While the international community continues to debate the next move on Syria, Ankara continues to lay all options on the table in the case of military intervention. Yesterday, Prime Minister Tayyip Erdoğan chaired a Foreign Security Summit attended by Deputy Prime Minister Beşir Atalay, Chief of General Staff General Necdet Özel, Foreign Minister Ahmet Davutoğlu, Interior Minister Muammer Güler, National Defense Minister Ismet Yılmaz, Prime Ministry Undersecretary Efkan Ala and MIT (National Intelligence) Undersecretary Hakan Fidan, which focused on all of the details pertaining to the situation in Syria.
The meeting came following Syria conceding to a proposal by Russian Foreign Minister Sergei Lavrov for the Assad regime to turn over their chemical arms stockpile to international control. In addition to evaluating this new development, initially brought to the agenda by U.S. Secretary of State John Kerry, which renders military intervention unlikely, the summit also revisited Turkey's preparations in the case of possible military action. The measures to be engaged should the Assad regime target Turkey as a repercussion of international engagement, were also discussed during the meeting. While Ankara is still concerned the Assad administration may continue to stage massacres against its own public should military action not be implemented, it was supposedly decided that the situation will be kept high on the agenda of diplomatic traffic in order to prevent further killings by the Syrian regime.
During the session, Interior Minister Güler and National Defense Minister Yılmaz briefed participants on precautionary measures in the case of a chemical arms attack along the border. Yılmaz also shared information regarding the Patriot anti-missile batteries deployed along the borders as well as on Turkey's F-16s, which will respond in the case of an air attack.
TODAY'S SUMMIT ON NATIONAL SECURITY
After yesterday's summit, which focused on foreign security issues, today, the same participants, will convene once again for a National Security Summit chaired by Prime Minister Erdoğan. Today's summit was set to focus on last week's announcement by Cemil Bayık, co-chair of the PKK terrorist organization's urban wing, the KCK (Kurdish Communities Union) that the withdrawal process has come to a halt. A new democratization package within the framework of the resolution process will also supposedly be given a final work-over in today's meeting.
THE FIVE MAIN REASONS FOR HALT OF WITHDRAWAL
Ankara has been tackling the issue of the PKK announcing they had halted withdrawing their armed militants on September 1st, in subsequent summits. The meetings have honed in on five potential reasons behind the terrorist organization's call to halt the withdrawal process, which are as follows:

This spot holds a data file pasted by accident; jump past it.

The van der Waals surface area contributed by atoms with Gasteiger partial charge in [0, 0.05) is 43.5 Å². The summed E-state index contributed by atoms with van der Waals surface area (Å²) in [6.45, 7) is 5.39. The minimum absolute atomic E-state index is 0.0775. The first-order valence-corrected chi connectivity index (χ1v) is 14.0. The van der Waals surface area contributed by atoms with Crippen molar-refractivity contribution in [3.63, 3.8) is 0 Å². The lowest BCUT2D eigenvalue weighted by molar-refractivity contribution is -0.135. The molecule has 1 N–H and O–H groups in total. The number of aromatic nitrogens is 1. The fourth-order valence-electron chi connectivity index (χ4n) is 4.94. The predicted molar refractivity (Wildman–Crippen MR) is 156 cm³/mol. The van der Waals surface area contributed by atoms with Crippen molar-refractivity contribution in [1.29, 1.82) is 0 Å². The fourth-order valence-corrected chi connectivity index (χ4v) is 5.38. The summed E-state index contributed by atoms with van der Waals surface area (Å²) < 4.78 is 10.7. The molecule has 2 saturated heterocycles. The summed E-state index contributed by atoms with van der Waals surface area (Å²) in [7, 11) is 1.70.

* The PKK may be attempting to portray the ongoing resolution process as fragile. However, even if the PKK halt's their withdrawal, the resolution process continues. However, the more militants that remain within the country's borders, means that any progress is vulnerable to further provocation. Speculation is that those PKK members uncomfortable with the resolution process may attempt to stage provocations.
* The PKK may be attempting to exert pressure on the government leading up to the local elections.
* Other speculation is that the terrorist organization may be attempting to launch any democratic steps that are made in the near future as being a result of "their success". They are well aware that the government is currently working on formulating a democratization package that they will be releasing to the public in the days to come as it will be submitted to the Assembly in the new legislative session. It is thought that the organization may be intending to stage propoganda inferring that the halt of the withdrawal was the reason for this new legislation.
* Recent developments in Turkey have also been an influential factor in the discontinuation of the withdrawal process. Intelligence units noticed a visible decline in the numbers of militants withdrawing at the end of June. This timing coincides with the escalation of the Gezi park protests throughout the country. The chaotic atmosphere derived from the nation-wide demonstrations is said to have contributed to those against the withdrawal process having an elevated voice within the organization.
* Syria is also being considered a behind-the-scenes factor in the halting of the withdrawal process. The uncertainty in Syria has supposedly led to confusion amongst the PKK's administrative wing in Kandil. The PKK is also said to be experiencing discrepancies with the Kurdish Regional Administration in Iraq as well as with Barzani.
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